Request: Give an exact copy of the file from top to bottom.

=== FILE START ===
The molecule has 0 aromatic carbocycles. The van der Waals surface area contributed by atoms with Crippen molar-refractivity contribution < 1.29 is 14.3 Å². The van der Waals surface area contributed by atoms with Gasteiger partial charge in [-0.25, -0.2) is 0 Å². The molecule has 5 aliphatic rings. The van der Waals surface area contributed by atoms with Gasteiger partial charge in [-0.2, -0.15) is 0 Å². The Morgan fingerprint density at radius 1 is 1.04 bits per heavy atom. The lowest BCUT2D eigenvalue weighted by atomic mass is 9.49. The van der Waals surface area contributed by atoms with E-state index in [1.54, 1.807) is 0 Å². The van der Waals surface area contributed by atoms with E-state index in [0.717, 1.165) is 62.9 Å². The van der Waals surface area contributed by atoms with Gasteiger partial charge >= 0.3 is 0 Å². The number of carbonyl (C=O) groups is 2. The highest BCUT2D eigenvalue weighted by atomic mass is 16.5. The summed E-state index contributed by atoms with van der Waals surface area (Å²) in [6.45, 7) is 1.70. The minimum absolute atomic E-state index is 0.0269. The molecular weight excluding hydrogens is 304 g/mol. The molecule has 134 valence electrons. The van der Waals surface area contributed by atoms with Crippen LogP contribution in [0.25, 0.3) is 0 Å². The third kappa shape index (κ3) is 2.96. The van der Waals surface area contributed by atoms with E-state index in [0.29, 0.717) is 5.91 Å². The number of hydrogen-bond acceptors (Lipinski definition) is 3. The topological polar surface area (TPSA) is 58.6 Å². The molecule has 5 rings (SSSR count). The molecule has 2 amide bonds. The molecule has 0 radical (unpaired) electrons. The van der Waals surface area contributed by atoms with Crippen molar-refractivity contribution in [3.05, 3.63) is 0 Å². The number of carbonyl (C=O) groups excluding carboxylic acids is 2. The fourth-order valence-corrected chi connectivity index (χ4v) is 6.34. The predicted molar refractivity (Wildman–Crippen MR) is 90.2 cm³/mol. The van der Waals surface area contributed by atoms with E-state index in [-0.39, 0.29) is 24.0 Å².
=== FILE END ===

The molecule has 0 aromatic carbocycles. The van der Waals surface area contributed by atoms with Crippen molar-refractivity contribution < 1.29 is 14.3 Å². The van der Waals surface area contributed by atoms with Gasteiger partial charge in [-0.25, -0.2) is 0 Å². The molecule has 5 aliphatic rings. The van der Waals surface area contributed by atoms with Gasteiger partial charge in [-0.2, -0.15) is 0 Å². The Morgan fingerprint density at radius 1 is 1.04 bits per heavy atom. The lowest BCUT2D eigenvalue weighted by atomic mass is 9.49. The van der Waals surface area contributed by atoms with E-state index in [1.54, 1.807) is 0 Å². The van der Waals surface area contributed by atoms with E-state index in [0.717, 1.165) is 62.9 Å². The van der Waals surface area contributed by atoms with Gasteiger partial charge >= 0.3 is 0 Å². The number of carbonyl (C=O) groups is 2. The highest BCUT2D eigenvalue weighted by atomic mass is 16.5. The summed E-state index contributed by atoms with van der Waals surface area (Å²) in [6.45, 7) is 1.70. The minimum absolute atomic E-state index is 0.0269. The molecular weight excluding hydrogens is 304 g/mol. The molecule has 134 valence electrons. The van der Waals surface area contributed by atoms with Crippen LogP contribution in [0.25, 0.3) is 0 Å². The third kappa shape index (κ3) is 2.96. The van der Waals surface area contributed by atoms with E-state index in [0.29, 0.717) is 5.91 Å². The number of hydrogen-bond acceptors (Lipinski definition) is 3. The topological polar surface area (TPSA) is 58.6 Å². The molecule has 5 rings (SSSR count). The molecule has 2 amide bonds. The molecule has 0 radical (unpaired) electrons. The van der Waals surface area contributed by atoms with Crippen molar-refractivity contribution in [3.05, 3.63) is 0 Å². The number of carbonyl (C=O) groups excluding carboxylic acids is 2. The fourth-order valence-corrected chi connectivity index (χ4v) is 6.34. The predicted molar refractivity (Wildman–Crippen MR) is 90.2 cm³/mol. The van der Waals surface area contributed by atoms with E-state index in [-0.39, 0.29) is 24.0 Å².